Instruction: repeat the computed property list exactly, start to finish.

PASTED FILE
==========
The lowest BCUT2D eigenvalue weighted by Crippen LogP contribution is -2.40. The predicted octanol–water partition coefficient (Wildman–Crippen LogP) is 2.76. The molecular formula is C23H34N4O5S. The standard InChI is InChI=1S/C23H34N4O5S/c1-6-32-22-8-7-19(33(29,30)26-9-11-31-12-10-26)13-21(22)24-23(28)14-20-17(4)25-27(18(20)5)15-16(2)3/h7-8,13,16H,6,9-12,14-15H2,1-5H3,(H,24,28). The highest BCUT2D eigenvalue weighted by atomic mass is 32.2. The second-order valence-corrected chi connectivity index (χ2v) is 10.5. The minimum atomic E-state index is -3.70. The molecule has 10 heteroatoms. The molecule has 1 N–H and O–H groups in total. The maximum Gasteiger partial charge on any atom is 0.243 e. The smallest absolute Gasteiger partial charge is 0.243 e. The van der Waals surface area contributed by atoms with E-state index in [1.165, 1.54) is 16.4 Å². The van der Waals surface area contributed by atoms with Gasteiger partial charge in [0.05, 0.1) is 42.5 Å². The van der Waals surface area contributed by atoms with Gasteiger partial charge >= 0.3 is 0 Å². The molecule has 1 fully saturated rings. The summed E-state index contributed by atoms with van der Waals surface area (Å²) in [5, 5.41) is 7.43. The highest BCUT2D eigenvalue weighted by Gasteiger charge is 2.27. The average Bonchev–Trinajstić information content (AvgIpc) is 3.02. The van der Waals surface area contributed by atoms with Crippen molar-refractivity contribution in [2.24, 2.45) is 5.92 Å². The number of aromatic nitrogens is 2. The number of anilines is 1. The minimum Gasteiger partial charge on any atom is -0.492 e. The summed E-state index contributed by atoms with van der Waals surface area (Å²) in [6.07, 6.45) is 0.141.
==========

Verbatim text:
The lowest BCUT2D eigenvalue weighted by Crippen LogP contribution is -2.40. The predicted octanol–water partition coefficient (Wildman–Crippen LogP) is 2.76. The molecular formula is C23H34N4O5S. The standard InChI is InChI=1S/C23H34N4O5S/c1-6-32-22-8-7-19(33(29,30)26-9-11-31-12-10-26)13-21(22)24-23(28)14-20-17(4)25-27(18(20)5)15-16(2)3/h7-8,13,16H,6,9-12,14-15H2,1-5H3,(H,24,28). The highest BCUT2D eigenvalue weighted by atomic mass is 32.2. The second-order valence-corrected chi connectivity index (χ2v) is 10.5. The minimum atomic E-state index is -3.70. The molecule has 10 heteroatoms. The molecule has 1 N–H and O–H groups in total. The maximum Gasteiger partial charge on any atom is 0.243 e. The smallest absolute Gasteiger partial charge is 0.243 e. The van der Waals surface area contributed by atoms with E-state index in [1.165, 1.54) is 16.4 Å². The van der Waals surface area contributed by atoms with Gasteiger partial charge in [0.05, 0.1) is 42.5 Å². The van der Waals surface area contributed by atoms with Gasteiger partial charge >= 0.3 is 0 Å². The molecule has 1 fully saturated rings. The summed E-state index contributed by atoms with van der Waals surface area (Å²) in [5, 5.41) is 7.43. The highest BCUT2D eigenvalue weighted by Gasteiger charge is 2.27. The average Bonchev–Trinajstić information content (AvgIpc) is 3.02. The van der Waals surface area contributed by atoms with Crippen molar-refractivity contribution in [2.24, 2.45) is 5.92 Å². The number of aromatic nitrogens is 2. The number of anilines is 1. The minimum Gasteiger partial charge on any atom is -0.492 e. The summed E-state index contributed by atoms with van der Waals surface area (Å²) in [6.07, 6.45) is 0.141.